Bags of Bran

Job’s Friends
March 15, 2016, 10:23 am
Filed under: Bible, Biography

I’ve been preaching through the book of Job for the last however long it has been, and I just this past Lord’s Day finished chapter 22. By this point, we are well into the third cycle of speeches, and by this point most readers, commentators, preachers, and congregations have long since lost interest. I can understand this. The developments are fairly subtle at this point in the book, not evident on casual reading, and certainly not likely to make their way into high-level or single-sermon overviews of the book.

It is true that Job’s friends have not budged in their first assertions. You will often hear how obstinate and dense they are; what rubes, jerks, comic-book-villains; how they are exactly like so-and-so’s critics. But, convenient as these caricatures are when trying to portray oneself as a righteous sufferer, they are grossly misleading.

If Job’s friends were all callous, critical rubes, I find it interesting that Eliphaz’s last words in the book should sound like this:

“Yield now and be at peace with Him; Thereby good will come to you. “Please receive instruction from His mouth And establish His words in your heart. “If you return to the Almighty, you will be restored; If you remove unrighteousness far from your tent, And place your gold in the dust, And the gold of Ophir among the stones of the brooks, Then the Almighty will be your gold And choice silver to you. “For then you will delight in the Almighty And lift up your face to God. “You will pray to Him, and He will hear you; And you will pay your vows. “You will also decree a thing, and it will be established for you; And light will shine on your ways. “When you are cast down, you will speak with confidence, And the humble person He will save. “He will deliver one who is not innocent, And he will be delivered through the cleanness of your hands.”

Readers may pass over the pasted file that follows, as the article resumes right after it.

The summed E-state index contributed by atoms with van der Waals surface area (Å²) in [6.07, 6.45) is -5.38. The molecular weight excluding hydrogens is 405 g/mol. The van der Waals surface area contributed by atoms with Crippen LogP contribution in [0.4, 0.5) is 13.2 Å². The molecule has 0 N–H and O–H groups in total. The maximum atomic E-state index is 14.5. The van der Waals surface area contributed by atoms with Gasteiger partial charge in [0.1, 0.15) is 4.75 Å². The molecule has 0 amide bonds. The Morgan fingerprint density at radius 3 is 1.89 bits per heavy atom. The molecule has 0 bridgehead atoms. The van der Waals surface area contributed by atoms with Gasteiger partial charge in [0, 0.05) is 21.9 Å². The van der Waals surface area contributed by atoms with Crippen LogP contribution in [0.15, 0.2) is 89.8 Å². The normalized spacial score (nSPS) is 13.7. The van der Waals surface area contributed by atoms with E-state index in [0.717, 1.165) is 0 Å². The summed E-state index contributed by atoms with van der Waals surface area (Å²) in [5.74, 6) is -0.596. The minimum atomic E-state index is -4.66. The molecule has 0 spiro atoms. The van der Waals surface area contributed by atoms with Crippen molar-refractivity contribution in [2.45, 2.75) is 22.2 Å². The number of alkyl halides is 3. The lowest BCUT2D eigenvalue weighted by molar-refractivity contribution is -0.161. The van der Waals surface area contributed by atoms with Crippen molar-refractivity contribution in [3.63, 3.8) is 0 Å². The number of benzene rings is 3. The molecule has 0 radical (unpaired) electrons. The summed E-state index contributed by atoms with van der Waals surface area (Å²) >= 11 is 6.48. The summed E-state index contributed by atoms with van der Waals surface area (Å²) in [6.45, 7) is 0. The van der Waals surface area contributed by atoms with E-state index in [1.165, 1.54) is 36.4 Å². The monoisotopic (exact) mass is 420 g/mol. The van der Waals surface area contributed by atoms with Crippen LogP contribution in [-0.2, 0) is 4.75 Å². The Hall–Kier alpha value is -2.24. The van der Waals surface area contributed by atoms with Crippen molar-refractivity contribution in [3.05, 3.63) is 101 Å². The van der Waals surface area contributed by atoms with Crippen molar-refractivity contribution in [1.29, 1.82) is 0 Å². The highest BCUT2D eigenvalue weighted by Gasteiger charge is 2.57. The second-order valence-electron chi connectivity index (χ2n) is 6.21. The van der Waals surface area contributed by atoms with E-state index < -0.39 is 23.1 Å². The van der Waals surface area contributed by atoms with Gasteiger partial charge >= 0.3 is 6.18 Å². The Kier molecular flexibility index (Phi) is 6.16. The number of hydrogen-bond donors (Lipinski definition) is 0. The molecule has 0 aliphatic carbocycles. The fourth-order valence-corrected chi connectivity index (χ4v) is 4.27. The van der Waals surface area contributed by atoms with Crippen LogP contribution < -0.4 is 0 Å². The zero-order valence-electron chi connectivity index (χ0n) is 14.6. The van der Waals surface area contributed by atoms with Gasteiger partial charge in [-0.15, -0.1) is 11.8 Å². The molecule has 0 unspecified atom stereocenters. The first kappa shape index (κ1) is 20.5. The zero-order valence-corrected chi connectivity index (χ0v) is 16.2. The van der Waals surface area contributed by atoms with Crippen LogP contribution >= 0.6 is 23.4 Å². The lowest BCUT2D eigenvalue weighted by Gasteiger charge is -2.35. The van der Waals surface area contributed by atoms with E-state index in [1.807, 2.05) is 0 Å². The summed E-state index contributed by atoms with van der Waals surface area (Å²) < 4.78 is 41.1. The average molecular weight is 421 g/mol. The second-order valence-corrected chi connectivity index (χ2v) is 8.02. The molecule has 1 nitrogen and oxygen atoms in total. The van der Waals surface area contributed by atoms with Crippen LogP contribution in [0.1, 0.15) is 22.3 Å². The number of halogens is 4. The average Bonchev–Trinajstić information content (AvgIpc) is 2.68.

What is Eliphaz doing here? He saw his friend Job, from his perspective, evidently ensnared in the consequences of some unknown sin. He wanted to do the same thing that Paul was doing in 2 Corinthians 5:20. He wanted to help Job, to talk him off the ledge, as it were. When we remember that Job and his friends were dealing with something entirely unprecedented in Job’s situation; that they didn’t have Bibles; that they weren’t around to hear YHWH and the Accuser of the Brethren haggling over Job’s fate; we might better appreciate the true marks of godly friendship that adorn their speeches.


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